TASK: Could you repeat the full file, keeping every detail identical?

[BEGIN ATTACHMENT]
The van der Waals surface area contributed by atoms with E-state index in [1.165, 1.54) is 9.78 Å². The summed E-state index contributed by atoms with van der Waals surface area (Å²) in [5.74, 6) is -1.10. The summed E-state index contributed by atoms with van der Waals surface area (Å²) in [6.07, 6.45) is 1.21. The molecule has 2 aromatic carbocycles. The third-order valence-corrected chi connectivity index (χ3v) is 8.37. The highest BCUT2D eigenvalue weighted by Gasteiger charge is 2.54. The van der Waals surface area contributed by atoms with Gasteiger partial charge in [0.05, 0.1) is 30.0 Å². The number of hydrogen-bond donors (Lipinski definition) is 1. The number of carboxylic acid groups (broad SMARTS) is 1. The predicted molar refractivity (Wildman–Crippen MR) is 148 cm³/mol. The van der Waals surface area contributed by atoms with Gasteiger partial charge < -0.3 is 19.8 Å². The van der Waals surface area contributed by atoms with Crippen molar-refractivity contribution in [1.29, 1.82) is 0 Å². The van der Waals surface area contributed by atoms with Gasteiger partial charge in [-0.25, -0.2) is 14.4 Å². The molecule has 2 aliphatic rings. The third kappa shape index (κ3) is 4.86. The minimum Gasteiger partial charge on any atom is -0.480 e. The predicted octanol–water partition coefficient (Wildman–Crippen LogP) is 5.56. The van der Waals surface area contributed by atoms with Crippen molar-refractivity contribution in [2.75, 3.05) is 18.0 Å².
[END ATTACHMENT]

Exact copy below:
The van der Waals surface area contributed by atoms with E-state index in [1.165, 1.54) is 9.78 Å². The summed E-state index contributed by atoms with van der Waals surface area (Å²) in [5.74, 6) is -1.10. The summed E-state index contributed by atoms with van der Waals surface area (Å²) in [6.07, 6.45) is 1.21. The molecule has 2 aromatic carbocycles. The third-order valence-corrected chi connectivity index (χ3v) is 8.37. The highest BCUT2D eigenvalue weighted by Gasteiger charge is 2.54. The van der Waals surface area contributed by atoms with Gasteiger partial charge in [0.05, 0.1) is 30.0 Å². The number of hydrogen-bond donors (Lipinski definition) is 1. The number of carboxylic acid groups (broad SMARTS) is 1. The predicted molar refractivity (Wildman–Crippen MR) is 148 cm³/mol. The van der Waals surface area contributed by atoms with Gasteiger partial charge < -0.3 is 19.8 Å². The van der Waals surface area contributed by atoms with Crippen molar-refractivity contribution in [1.29, 1.82) is 0 Å². The van der Waals surface area contributed by atoms with Gasteiger partial charge in [-0.25, -0.2) is 14.4 Å². The molecule has 2 aliphatic rings. The third kappa shape index (κ3) is 4.86. The minimum Gasteiger partial charge on any atom is -0.480 e. The predicted octanol–water partition coefficient (Wildman–Crippen LogP) is 5.56. The van der Waals surface area contributed by atoms with Crippen molar-refractivity contribution in [2.75, 3.05) is 18.0 Å².